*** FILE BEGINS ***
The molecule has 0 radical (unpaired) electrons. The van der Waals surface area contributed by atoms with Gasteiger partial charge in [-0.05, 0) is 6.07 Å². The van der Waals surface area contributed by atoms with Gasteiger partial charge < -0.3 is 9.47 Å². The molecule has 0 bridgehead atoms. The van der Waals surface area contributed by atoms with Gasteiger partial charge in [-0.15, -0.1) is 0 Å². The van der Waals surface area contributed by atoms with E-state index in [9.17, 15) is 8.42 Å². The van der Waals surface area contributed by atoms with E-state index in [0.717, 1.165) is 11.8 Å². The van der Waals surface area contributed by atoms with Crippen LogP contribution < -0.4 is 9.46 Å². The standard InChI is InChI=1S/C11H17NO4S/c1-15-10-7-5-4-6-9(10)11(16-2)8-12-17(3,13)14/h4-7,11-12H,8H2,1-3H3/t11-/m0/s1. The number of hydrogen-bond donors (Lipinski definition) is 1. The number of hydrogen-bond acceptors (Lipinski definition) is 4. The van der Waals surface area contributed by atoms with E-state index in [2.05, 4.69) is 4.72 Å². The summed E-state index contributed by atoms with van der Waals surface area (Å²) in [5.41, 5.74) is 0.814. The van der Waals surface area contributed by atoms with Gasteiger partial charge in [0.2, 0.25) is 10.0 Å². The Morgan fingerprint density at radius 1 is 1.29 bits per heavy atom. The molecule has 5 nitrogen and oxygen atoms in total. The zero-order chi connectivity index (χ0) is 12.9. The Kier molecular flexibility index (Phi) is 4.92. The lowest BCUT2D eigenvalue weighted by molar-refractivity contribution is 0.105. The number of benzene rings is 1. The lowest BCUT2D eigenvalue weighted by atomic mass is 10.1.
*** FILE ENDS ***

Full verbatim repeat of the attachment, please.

The molecule has 0 radical (unpaired) electrons. The van der Waals surface area contributed by atoms with Gasteiger partial charge in [-0.05, 0) is 6.07 Å². The van der Waals surface area contributed by atoms with Gasteiger partial charge < -0.3 is 9.47 Å². The molecule has 0 bridgehead atoms. The van der Waals surface area contributed by atoms with Gasteiger partial charge in [-0.15, -0.1) is 0 Å². The van der Waals surface area contributed by atoms with E-state index in [9.17, 15) is 8.42 Å². The van der Waals surface area contributed by atoms with E-state index in [0.717, 1.165) is 11.8 Å². The van der Waals surface area contributed by atoms with Crippen LogP contribution < -0.4 is 9.46 Å². The standard InChI is InChI=1S/C11H17NO4S/c1-15-10-7-5-4-6-9(10)11(16-2)8-12-17(3,13)14/h4-7,11-12H,8H2,1-3H3/t11-/m0/s1. The number of hydrogen-bond donors (Lipinski definition) is 1. The number of hydrogen-bond acceptors (Lipinski definition) is 4. The van der Waals surface area contributed by atoms with E-state index in [2.05, 4.69) is 4.72 Å². The summed E-state index contributed by atoms with van der Waals surface area (Å²) in [5.41, 5.74) is 0.814. The van der Waals surface area contributed by atoms with Gasteiger partial charge in [0.2, 0.25) is 10.0 Å². The Morgan fingerprint density at radius 1 is 1.29 bits per heavy atom. The molecule has 5 nitrogen and oxygen atoms in total. The zero-order chi connectivity index (χ0) is 12.9. The Kier molecular flexibility index (Phi) is 4.92. The lowest BCUT2D eigenvalue weighted by molar-refractivity contribution is 0.105. The number of benzene rings is 1. The lowest BCUT2D eigenvalue weighted by atomic mass is 10.1.